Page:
Tuesday, June 11, 2013

Fly carping attempt yields River Redhorse

I'm sure some of you who read the title of this post are wondering...

what in the heck is a River Redhorse?

Well... it's not quite a carp, but among our native fishes it's pretty similar... and since it's native, I think it's that much sweeter... an excellent consolation prize for a failed attempt at fly carping. I also think it's prettier than your average carp, but that's just my opinion.

River Redhorse (Moxostoma carinatum)

The IGFA All-Tackle Record for this species of fish is only 9 lbs... so at around 4 lbs this is a pretty hefty specimen. The Redhorse was caught on a brown stonefly nymph, size 8, that I cannot take credit for tying... as a matter of fact I can't remember when or where I acquired that fly. All I know is that it was in my fly box, and it caught this fish.

I also saw a handful of small Smallmouth Buffalo (Ictiobus bubalus) in addition to a few other Redhorse of similar size to the one above, but I only caught a glimpse of a single truly behemoth Common Carp... I never even got a chance for a cast. I would estimate it to have been over 3 feet in length and easily 25 lbs... probably closer to 35. It saw me before I saw it due to the intense glare from the riffles, and it bolted upstream like a freight train... reminiscent of a scene from Jaws... with it's dorsal fin and "shoulders" literally sticking above the shallow 8 inches of water running over the rocks. It ran up the entire series of rapids and riffles without slowing down or stopping, a distance of literally 100 feet or more, before it disappeared into the deep pool above the swift shallow section.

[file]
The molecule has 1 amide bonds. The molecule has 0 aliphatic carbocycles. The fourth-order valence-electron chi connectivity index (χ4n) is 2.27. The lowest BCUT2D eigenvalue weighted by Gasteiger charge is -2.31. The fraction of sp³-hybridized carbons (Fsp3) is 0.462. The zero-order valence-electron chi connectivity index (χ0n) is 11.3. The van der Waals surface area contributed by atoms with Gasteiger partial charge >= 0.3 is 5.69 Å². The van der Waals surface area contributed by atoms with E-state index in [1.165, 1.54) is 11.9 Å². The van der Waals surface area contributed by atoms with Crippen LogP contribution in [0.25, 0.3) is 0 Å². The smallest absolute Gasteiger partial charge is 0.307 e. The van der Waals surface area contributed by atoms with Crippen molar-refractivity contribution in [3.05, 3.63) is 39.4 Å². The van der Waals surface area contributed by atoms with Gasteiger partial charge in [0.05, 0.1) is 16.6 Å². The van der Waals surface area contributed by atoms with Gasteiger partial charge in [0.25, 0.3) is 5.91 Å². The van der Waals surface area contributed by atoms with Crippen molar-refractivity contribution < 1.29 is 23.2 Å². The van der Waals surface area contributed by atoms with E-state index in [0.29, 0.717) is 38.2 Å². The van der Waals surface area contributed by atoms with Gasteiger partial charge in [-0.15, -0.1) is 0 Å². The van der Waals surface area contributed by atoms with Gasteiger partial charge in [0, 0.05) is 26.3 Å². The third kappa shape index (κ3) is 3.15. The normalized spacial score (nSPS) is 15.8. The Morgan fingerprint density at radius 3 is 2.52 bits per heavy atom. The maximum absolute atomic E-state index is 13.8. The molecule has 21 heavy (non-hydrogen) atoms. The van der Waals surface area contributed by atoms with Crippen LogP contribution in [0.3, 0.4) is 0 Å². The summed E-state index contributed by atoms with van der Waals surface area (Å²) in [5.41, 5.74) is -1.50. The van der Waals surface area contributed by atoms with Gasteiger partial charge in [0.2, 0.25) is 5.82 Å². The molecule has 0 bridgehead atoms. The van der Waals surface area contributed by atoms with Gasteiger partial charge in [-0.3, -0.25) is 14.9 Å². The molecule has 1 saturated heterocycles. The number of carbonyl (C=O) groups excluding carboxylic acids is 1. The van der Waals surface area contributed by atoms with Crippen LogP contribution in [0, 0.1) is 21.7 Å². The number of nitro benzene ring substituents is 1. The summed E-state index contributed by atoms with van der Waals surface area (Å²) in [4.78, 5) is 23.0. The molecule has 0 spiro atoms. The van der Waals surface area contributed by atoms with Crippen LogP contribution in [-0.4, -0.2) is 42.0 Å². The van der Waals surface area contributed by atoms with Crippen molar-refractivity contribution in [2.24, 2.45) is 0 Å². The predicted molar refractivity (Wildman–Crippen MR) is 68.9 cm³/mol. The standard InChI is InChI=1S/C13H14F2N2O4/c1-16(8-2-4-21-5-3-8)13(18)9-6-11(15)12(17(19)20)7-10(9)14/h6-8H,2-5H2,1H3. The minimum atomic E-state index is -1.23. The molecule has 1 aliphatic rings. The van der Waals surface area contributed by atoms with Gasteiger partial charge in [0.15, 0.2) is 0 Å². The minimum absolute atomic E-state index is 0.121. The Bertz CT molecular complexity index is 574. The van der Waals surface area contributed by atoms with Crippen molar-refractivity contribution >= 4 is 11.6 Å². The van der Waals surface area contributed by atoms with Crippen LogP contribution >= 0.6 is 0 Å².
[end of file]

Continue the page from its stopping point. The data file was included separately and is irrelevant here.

I think the carp in the Cahaba River National Wildlife Refuge are extra spooky thanks to the bow fishers. Kelly and I have seen them a few times now, and the big carp are what they're after... and I think the big carp have learned this. Kelly also had a similar experience with a large carp "running" away from her upstream on the same outing.

This is not the first Redhorse that has made an appearance here on The Naturalist's Angle. On both Christmas Day 2010 and Christmas Day 2012, I caught a Golden Redhorse (M. erythrurum)... I guess it's sort of becoming a holiday tradition. If you want to see more Redhorses and other interesting roughfish species, check out Moxostoma.com.